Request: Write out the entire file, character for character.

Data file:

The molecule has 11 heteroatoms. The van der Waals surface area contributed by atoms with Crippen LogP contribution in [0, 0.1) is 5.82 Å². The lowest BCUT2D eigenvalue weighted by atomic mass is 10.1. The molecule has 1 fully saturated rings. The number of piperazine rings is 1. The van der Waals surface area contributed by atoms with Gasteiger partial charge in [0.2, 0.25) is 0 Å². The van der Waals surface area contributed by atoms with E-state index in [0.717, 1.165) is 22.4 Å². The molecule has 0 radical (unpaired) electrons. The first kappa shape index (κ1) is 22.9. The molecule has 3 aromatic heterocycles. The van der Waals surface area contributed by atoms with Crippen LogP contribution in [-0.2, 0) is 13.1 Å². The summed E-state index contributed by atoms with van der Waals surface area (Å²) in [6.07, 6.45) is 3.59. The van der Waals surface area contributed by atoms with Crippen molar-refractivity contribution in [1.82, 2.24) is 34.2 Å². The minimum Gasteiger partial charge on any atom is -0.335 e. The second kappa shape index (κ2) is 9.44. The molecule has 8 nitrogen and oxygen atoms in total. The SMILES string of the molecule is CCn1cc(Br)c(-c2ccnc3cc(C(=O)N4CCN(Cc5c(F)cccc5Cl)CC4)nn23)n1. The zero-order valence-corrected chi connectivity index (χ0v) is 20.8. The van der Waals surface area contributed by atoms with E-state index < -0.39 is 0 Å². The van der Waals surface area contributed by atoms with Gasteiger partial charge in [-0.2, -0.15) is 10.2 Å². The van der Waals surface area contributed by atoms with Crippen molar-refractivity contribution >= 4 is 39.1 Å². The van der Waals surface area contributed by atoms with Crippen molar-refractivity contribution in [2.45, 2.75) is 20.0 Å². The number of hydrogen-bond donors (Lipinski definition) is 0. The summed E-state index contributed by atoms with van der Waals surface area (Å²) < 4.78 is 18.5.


The molecule has 11 heteroatoms. The van der Waals surface area contributed by atoms with Crippen LogP contribution in [0, 0.1) is 5.82 Å². The lowest BCUT2D eigenvalue weighted by atomic mass is 10.1. The molecule has 1 fully saturated rings. The number of piperazine rings is 1. The van der Waals surface area contributed by atoms with Gasteiger partial charge in [0.2, 0.25) is 0 Å². The van der Waals surface area contributed by atoms with E-state index in [0.717, 1.165) is 22.4 Å². The molecule has 0 radical (unpaired) electrons. The first kappa shape index (κ1) is 22.9. The molecule has 3 aromatic heterocycles. The van der Waals surface area contributed by atoms with Crippen LogP contribution in [-0.2, 0) is 13.1 Å². The summed E-state index contributed by atoms with van der Waals surface area (Å²) in [6.07, 6.45) is 3.59. The van der Waals surface area contributed by atoms with Crippen molar-refractivity contribution in [1.82, 2.24) is 34.2 Å². The minimum Gasteiger partial charge on any atom is -0.335 e. The second kappa shape index (κ2) is 9.44. The molecule has 8 nitrogen and oxygen atoms in total. The SMILES string of the molecule is CCn1cc(Br)c(-c2ccnc3cc(C(=O)N4CCN(Cc5c(F)cccc5Cl)CC4)nn23)n1. The zero-order valence-corrected chi connectivity index (χ0v) is 20.8. The van der Waals surface area contributed by atoms with E-state index < -0.39 is 0 Å². The van der Waals surface area contributed by atoms with Gasteiger partial charge in [-0.2, -0.15) is 10.2 Å². The van der Waals surface area contributed by atoms with Crippen molar-refractivity contribution >= 4 is 39.1 Å². The van der Waals surface area contributed by atoms with Crippen molar-refractivity contribution in [2.45, 2.75) is 20.0 Å². The number of hydrogen-bond donors (Lipinski definition) is 0. The summed E-state index contributed by atoms with van der Waals surface area (Å²) < 4.78 is 18.5.